Real Estate

If it’s good for the bank is it good for you?

Home equity loans are currently one of the fastest areas of growth in the lending industry and for good reason. Home equity loans are one of the most secure types of loans for lenders and only have a 1.15-% default rate. Banks hate risk and home equity loans have extremely little risk thus making them great from a bank’s point of view.

To anyone who knows a little bit about how banks work the fact that a loan is good news for a bank should raise some warning flags that need to be investigated. The first thing to know is how a home equity loan works. The amount of equity in your home is the difference between how much money is left owing on your mortgage and what your home is currently worth. As a homeowner you may borrow the amount of equity that you have in your home and secure this loan with your home. For example, if you owe $175,000 on your mortgage and your home is worth $250,000 then you could get a home equity loan for at least $75,000.

The concept behind a home equity loan is a good one and there are some good reasons to consider one. Because of the security offered by your home, a home equity loan will be at a lower interest rate than other loans, the interest is tax deductible and the loan is amortized over 15 years instead of the normal 4 or 5 years. All of this means lower monthly payments and greater flexibility with your normal income.

The lower interest rates and longer amortization period for a home equity loan makes it ideal for certain applications. Home equity loans can be great for home improvement projects and for reducing credit card debt. $10,000 of credit card debt at 15% would require a monthly payment of $278 while a $10,000 home equity loan at 15% would only require a monthly payment of $140. This is a huge monthly saving and is why a home equity loan can and does make sense.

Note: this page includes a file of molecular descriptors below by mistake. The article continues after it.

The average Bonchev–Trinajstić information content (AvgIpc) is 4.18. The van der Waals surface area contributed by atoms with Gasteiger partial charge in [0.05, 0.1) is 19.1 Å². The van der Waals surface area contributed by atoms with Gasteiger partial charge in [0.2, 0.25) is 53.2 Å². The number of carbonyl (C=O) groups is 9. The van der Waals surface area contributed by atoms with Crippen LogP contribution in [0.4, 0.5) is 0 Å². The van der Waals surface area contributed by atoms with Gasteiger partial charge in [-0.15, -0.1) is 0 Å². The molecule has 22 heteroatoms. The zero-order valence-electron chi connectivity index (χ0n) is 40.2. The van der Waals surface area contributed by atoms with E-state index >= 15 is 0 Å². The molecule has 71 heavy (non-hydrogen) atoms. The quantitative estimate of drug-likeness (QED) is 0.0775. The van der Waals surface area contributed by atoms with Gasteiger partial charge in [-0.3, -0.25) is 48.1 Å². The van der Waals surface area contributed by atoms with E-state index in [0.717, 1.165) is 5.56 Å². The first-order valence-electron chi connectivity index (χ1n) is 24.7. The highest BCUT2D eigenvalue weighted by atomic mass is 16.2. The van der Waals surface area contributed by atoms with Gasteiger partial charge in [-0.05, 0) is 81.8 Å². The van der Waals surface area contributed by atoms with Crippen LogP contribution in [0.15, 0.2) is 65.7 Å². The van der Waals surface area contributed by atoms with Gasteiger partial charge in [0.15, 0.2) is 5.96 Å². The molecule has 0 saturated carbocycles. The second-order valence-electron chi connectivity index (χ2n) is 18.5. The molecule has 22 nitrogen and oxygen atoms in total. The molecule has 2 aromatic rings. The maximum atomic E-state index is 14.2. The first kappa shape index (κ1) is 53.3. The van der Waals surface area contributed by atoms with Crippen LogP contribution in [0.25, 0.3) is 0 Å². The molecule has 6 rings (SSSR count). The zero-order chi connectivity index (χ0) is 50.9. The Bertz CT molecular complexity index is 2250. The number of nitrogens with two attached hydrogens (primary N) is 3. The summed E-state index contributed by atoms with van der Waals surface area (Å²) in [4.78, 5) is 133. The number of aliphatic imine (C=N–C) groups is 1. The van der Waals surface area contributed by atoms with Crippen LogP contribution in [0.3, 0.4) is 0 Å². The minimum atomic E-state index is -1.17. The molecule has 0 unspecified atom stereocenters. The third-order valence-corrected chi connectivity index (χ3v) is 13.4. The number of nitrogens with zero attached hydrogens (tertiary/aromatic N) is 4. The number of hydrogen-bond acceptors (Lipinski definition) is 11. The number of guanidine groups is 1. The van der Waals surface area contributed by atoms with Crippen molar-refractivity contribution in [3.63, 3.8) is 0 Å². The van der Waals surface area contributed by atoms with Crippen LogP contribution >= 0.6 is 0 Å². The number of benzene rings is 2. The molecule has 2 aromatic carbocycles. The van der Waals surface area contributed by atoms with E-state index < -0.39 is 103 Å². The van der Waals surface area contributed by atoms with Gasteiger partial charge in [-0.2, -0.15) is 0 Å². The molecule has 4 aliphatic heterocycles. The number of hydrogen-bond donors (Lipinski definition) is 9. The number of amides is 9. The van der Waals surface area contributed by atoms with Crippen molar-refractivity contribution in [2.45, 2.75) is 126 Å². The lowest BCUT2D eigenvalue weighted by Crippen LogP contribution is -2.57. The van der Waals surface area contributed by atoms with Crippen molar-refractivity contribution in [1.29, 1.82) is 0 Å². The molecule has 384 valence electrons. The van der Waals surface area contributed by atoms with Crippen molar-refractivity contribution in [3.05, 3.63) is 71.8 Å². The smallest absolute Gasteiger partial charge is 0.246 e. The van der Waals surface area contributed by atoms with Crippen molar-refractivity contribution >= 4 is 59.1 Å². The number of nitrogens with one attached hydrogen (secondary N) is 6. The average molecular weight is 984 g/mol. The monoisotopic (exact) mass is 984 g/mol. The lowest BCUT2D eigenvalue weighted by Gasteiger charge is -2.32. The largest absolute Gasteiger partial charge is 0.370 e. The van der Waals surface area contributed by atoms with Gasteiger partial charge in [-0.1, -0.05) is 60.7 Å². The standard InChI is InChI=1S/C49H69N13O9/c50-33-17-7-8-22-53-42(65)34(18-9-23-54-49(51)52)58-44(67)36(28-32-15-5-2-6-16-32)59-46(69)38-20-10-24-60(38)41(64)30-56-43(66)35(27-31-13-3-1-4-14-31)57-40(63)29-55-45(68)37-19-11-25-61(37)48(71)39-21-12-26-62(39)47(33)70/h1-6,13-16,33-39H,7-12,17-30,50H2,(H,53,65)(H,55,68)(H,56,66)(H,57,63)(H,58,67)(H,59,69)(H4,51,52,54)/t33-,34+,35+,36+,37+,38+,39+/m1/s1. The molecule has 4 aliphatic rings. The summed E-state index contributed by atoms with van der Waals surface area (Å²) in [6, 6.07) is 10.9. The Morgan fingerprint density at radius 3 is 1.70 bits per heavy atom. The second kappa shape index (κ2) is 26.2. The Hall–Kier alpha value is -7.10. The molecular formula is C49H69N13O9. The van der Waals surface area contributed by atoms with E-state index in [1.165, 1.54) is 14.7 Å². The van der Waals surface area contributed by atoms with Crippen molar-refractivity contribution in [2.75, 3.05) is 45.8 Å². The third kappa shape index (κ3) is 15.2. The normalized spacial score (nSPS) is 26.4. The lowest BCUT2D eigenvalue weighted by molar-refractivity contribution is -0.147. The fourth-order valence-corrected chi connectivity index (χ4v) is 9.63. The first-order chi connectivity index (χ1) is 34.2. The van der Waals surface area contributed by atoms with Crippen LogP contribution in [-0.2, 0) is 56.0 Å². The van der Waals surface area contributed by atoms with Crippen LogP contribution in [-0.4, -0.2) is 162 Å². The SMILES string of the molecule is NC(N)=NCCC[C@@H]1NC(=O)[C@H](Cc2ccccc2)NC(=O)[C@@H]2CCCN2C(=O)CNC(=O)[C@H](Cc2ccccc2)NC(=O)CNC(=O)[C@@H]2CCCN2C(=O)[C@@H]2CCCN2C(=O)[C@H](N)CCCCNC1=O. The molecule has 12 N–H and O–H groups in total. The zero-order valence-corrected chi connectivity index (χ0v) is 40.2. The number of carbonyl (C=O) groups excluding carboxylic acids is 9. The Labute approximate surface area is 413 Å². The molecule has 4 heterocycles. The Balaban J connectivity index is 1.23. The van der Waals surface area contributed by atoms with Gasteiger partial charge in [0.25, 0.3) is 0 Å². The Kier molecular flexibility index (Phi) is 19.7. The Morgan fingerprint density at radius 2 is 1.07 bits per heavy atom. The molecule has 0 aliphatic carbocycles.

Of course there are some down sides to a home equity loan especially the home equity styled loans for up to 125% of your home’s equity. The first and biggest draw back is that your equity will vary each year. If real estate values suddenly drop you may find yourself owing more than your home is worth. Once a home equity loan exceeds the value of your home it is no longer considered secured and thus is subject to higher interest rates and the interest is no longer tax deductible.

This leads us to the next biggest downfall, and was a major problem during the depression. With a home equity loan the guarantor can force you to sell your home if you miss or get behind on your payments for any reason. Your existing mortgage must be paid off first with the proceeds of the foreclosure sale and the remaining amount of money, if any, is applied to the outstanding amount of the home equity loan. If there isn’t enough equity to repay the loan then the lender will proceed with a judgment against you for the remaining amount thus leaving you with no option other than bankruptcy.

As you can see a home equity loan is a great tool but the advantages of it must be weighed against the disadvantages. A home equity loan can mean lower monthly payments thus allowing you to get out of debt faster but can also mean even greater risk and debt if there is a problem, such as you run up all of your credit cards a second time or loose your job. Since none of us can predict the future it may be to your advantage to consider other types of loans, such as a home equity line of credit or a consolidated loan, before seeking a large home equity loan.